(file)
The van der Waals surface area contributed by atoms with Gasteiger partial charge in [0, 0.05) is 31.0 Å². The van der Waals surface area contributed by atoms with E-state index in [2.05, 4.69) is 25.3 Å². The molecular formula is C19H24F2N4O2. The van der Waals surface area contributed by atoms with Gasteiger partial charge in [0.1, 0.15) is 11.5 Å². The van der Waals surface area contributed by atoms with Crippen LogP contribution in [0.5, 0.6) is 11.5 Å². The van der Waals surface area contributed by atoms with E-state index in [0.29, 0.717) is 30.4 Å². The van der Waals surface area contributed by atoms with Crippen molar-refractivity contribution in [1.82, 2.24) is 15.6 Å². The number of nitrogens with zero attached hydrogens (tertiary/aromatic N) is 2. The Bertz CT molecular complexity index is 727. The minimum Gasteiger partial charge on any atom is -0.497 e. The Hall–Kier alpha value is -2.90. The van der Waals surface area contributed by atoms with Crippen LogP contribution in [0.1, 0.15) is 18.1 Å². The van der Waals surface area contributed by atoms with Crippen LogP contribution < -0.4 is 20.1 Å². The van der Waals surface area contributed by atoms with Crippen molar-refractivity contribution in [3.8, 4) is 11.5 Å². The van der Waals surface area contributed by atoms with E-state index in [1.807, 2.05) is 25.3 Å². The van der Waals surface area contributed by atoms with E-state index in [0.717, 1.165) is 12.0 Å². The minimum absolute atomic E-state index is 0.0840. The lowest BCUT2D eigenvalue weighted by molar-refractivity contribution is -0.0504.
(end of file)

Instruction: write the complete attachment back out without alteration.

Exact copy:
The van der Waals surface area contributed by atoms with Gasteiger partial charge in [0, 0.05) is 31.0 Å². The van der Waals surface area contributed by atoms with E-state index in [2.05, 4.69) is 25.3 Å². The molecular formula is C19H24F2N4O2. The van der Waals surface area contributed by atoms with Gasteiger partial charge in [0.1, 0.15) is 11.5 Å². The van der Waals surface area contributed by atoms with Crippen LogP contribution in [0.5, 0.6) is 11.5 Å². The van der Waals surface area contributed by atoms with E-state index in [0.29, 0.717) is 30.4 Å². The van der Waals surface area contributed by atoms with Crippen molar-refractivity contribution in [1.82, 2.24) is 15.6 Å². The number of nitrogens with zero attached hydrogens (tertiary/aromatic N) is 2. The Bertz CT molecular complexity index is 727. The minimum Gasteiger partial charge on any atom is -0.497 e. The Hall–Kier alpha value is -2.90. The van der Waals surface area contributed by atoms with Crippen LogP contribution in [0.1, 0.15) is 18.1 Å². The van der Waals surface area contributed by atoms with Crippen LogP contribution < -0.4 is 20.1 Å². The van der Waals surface area contributed by atoms with Crippen molar-refractivity contribution in [3.8, 4) is 11.5 Å². The van der Waals surface area contributed by atoms with E-state index in [1.807, 2.05) is 25.3 Å². The van der Waals surface area contributed by atoms with E-state index in [0.717, 1.165) is 12.0 Å². The minimum absolute atomic E-state index is 0.0840. The lowest BCUT2D eigenvalue weighted by molar-refractivity contribution is -0.0504.